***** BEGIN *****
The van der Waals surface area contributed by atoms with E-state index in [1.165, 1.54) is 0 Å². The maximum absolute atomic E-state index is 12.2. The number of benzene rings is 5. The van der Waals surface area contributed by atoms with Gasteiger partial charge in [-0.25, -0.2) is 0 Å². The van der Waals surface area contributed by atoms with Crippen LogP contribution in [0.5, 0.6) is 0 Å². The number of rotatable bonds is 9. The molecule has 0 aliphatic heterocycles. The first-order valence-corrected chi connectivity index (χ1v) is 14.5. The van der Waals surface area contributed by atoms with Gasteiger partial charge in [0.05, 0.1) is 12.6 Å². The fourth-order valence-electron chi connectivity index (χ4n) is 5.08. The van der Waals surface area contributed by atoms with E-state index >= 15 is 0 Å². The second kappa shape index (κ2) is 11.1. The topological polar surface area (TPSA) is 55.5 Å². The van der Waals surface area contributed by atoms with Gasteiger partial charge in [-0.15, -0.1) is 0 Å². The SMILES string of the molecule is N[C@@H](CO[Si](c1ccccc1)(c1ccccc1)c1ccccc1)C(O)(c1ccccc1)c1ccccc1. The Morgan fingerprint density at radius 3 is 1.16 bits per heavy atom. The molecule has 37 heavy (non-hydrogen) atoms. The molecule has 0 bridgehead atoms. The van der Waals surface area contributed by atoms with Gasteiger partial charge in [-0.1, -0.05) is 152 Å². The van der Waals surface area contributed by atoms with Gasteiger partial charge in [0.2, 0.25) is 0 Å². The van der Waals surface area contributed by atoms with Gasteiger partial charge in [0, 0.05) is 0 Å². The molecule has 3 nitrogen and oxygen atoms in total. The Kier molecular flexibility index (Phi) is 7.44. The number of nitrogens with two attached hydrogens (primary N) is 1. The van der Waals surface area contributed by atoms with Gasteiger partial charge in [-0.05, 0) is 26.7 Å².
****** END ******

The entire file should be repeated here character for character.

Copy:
The van der Waals surface area contributed by atoms with E-state index in [1.165, 1.54) is 0 Å². The maximum absolute atomic E-state index is 12.2. The number of benzene rings is 5. The van der Waals surface area contributed by atoms with Gasteiger partial charge in [-0.25, -0.2) is 0 Å². The van der Waals surface area contributed by atoms with Crippen LogP contribution in [0.5, 0.6) is 0 Å². The number of rotatable bonds is 9. The molecule has 0 aliphatic heterocycles. The first-order valence-corrected chi connectivity index (χ1v) is 14.5. The van der Waals surface area contributed by atoms with Gasteiger partial charge in [0.05, 0.1) is 12.6 Å². The fourth-order valence-electron chi connectivity index (χ4n) is 5.08. The van der Waals surface area contributed by atoms with E-state index >= 15 is 0 Å². The second kappa shape index (κ2) is 11.1. The topological polar surface area (TPSA) is 55.5 Å². The van der Waals surface area contributed by atoms with Gasteiger partial charge in [-0.15, -0.1) is 0 Å². The SMILES string of the molecule is N[C@@H](CO[Si](c1ccccc1)(c1ccccc1)c1ccccc1)C(O)(c1ccccc1)c1ccccc1. The Morgan fingerprint density at radius 3 is 1.16 bits per heavy atom. The molecule has 37 heavy (non-hydrogen) atoms. The molecule has 0 bridgehead atoms. The van der Waals surface area contributed by atoms with Gasteiger partial charge in [-0.1, -0.05) is 152 Å². The van der Waals surface area contributed by atoms with Gasteiger partial charge in [0.2, 0.25) is 0 Å². The van der Waals surface area contributed by atoms with Gasteiger partial charge in [0, 0.05) is 0 Å². The molecule has 3 nitrogen and oxygen atoms in total. The Kier molecular flexibility index (Phi) is 7.44. The number of nitrogens with two attached hydrogens (primary N) is 1. The van der Waals surface area contributed by atoms with Gasteiger partial charge in [-0.05, 0) is 26.7 Å².